Originally Posted by egads
The voltage is not really the issue. What you need is a load test. That is how the health of a battery is tested. If your Insight still has it's original battery, it is beyond time to replace it. Unlike other vehicles that use the underbody battery to start the car, the battery in the Insight is barely used at all. That actually makes it wear out faster because it is not exercised. As a side note, a good battery would show closer to 14 volts.
Agree 100% on the load test and the replacement timing.
Disagree violently with the bold/italics
There is an initial period of "exercising" where lead acid battery capacity improves if it wasn't done at the manufacturer (almost never is). The idea that the battery wears out faster because it's not exercised is completely off the mark.
Beyond the initial forming cycles, every cycle deteriorates the battery. Period. The deeper the cycle, the greater the deterioration. Additionally, when lead acid is at an SoC at anything less than 100%, it is deteriorating from just sitting there. This deterioration accelerates at lower SoC. This is why 12V batteries become ruined after several months of sitting.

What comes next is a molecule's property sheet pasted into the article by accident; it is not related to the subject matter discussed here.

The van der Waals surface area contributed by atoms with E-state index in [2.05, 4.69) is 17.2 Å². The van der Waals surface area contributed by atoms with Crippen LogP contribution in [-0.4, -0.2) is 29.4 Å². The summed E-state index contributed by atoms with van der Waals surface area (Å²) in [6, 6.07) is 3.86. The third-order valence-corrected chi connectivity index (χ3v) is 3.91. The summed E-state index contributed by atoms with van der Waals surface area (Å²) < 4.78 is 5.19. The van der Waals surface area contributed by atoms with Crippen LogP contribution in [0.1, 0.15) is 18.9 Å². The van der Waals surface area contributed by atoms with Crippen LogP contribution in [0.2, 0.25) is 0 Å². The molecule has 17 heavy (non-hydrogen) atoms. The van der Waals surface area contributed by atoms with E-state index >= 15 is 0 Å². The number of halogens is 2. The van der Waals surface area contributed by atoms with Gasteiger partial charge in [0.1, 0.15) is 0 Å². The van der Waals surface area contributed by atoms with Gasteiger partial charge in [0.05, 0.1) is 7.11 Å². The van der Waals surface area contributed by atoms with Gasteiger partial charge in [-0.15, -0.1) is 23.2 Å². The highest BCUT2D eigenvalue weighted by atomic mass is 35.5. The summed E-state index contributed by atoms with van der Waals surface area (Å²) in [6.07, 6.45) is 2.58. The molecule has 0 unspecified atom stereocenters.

Lead acid batteries in Honda IMA cars fail because the cars keep the 12V at lower SoC. Float voltage is typically around 13.6 for most automotive 12V batteries, which is where non-hybrids keep their 12V levels after an initial 14.4-14.7V top-off charging.
I routinely monitor 12V off a cigarette lighter voltmeter. It's rare I see anything in the vicinity of 13.6. There is often an initial voltage of 14.1 after the car is started, but it's typically in the 12.8-12.9 range.